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Old 08-07-2006, 11:16 AM   #1  
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Question expensive hobby?

I have been with Stampin'Up for almost a year now. I've only had three outide parties and two workshops in my house. I enjoy having workshops in my home, but havn't done one for awhile now. I'm satisfied making cards on my own as a hobby? Is this hobby to expensive????????????
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Old 08-07-2006, 11:20 AM   #2  
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Depends on how much self control you have. It is very addictive.
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Old 08-07-2006, 11:22 AM   #3  
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If you are having fun, relieving stress, being creative---can you really put a price on that?
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Old 08-07-2006, 11:22 AM   #4  
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I would think if you are a demo and you don't do any workshops, then you have to meet your quarterly quota yourself. If you can afford to do that, then no it probably isn't expensive, but if you find that it is stretching your budget, then you might want to do more workshops and either charge for the workshops or start a club.

For me, it's an expensive hobby because I feel I just have to have this cute stamp set, or that new punch etc. etc. etc. And I'm not a demo. I should become one but then I think it would only get worse.
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Old 08-07-2006, 11:27 AM   #5  
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Ask any one's dh on here, and I'm sure the answer would be .....YES! Some days I think so too, then I come to my senses. Actually I go through times of guilt, and ? what am I doing, but it's a hobby, and most are expensive. If it makes you happy, and it's not putting you in debt, then enjoy it.
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Old 08-07-2006, 11:31 AM   #6  
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It is definitely an expensive hobby, unless you have ultimate self control, which most of us dont. However, I enjoy it and have fun doing it. It is my only hobby (stamping and scrapbooking), I dont drink alcohol, I dont smoke cigarettes ... so I think I am entitled to some kind of fun!!!!! I do wish I had more self control, but such is life, I need everything, lol!!!!! So do what is best for you ... if you love it, I say go for it!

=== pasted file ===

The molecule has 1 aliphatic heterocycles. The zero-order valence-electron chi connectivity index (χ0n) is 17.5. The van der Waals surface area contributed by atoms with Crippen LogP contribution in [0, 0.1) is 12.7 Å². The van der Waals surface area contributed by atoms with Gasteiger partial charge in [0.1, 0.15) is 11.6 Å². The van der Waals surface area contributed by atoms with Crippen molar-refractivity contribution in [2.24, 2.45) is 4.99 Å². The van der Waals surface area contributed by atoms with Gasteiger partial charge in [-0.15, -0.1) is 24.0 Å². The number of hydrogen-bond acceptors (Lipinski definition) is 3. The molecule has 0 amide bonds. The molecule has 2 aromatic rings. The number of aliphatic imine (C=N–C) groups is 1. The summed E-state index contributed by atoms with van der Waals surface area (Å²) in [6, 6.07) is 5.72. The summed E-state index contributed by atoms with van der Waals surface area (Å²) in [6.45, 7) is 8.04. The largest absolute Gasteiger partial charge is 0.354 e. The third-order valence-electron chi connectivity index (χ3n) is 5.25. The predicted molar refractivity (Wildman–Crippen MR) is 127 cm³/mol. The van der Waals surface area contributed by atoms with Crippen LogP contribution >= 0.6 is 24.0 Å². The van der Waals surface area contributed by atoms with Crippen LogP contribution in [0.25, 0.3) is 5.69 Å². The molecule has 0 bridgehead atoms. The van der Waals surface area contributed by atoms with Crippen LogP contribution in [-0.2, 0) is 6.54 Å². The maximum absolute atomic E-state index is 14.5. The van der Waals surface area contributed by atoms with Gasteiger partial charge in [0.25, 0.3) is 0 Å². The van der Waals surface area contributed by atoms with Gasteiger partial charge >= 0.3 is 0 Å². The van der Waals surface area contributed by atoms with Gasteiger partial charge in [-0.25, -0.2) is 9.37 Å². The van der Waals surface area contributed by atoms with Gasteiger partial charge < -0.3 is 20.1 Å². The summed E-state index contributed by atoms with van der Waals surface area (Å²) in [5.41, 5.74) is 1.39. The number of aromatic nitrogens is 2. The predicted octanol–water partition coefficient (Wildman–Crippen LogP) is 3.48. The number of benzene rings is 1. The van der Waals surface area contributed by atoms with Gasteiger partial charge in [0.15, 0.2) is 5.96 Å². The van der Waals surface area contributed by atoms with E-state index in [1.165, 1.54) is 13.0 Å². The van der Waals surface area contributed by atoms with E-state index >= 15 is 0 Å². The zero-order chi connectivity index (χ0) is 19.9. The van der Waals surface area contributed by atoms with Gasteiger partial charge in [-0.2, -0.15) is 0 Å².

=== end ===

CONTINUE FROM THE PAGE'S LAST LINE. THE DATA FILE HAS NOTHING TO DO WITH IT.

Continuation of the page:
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Old 08-07-2006, 12:15 PM   #7  
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Talking It is expensive?

I'm not sure that it is TOO expensive. Don't get me wrong it is expensive, but my DH plays golf. Well after the golf clubs and bag, there are 2 balls lost each game at about $5 each, membership fees at $1500 per year, a driving range pass another $500 per year, and the golf cart licence at $500 per year (golf cart was gift from his parents). He plays an average of 3 games a week for 6 months of the year.

So is stamping/scrapbooking expensive.... yes... but no more expensive that other hobbies. In fact, now that I think about it, I guess I can place another order.... LOL
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Old 08-07-2006, 12:18 PM   #8  
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Just about every "activity" or creative pursuit out there costs: hunting, fishing, boating, vintage car restoration, painting, ceramics/pottery, knitting, sewing . . . I could go on forever!

Many of these activities require tools and equipment, supplies & materials, in some cases, lessons and training to learn more and increase one's skills. . .

And, I'd say that, generally speaking, none of that comes "cheap". But, as someone else said, is the joy of being involved in it good for your soul? If so, is it then worth the investment of dollars from your budget towards it?

As a professional in the field, I probably spend more than the average consumer does, but, I personally do know folks who stamp strictly as a hobby and their expenditures faaaaaaaar exceed mine.

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Old 08-07-2006, 12:22 PM   #9  
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I am finding it is getting less and less expensive as I progress. I just had to realize I can't make every cute card I see in the gallery. I know my style and I buy more carefully now.
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Old 08-07-2006, 12:25 PM   #10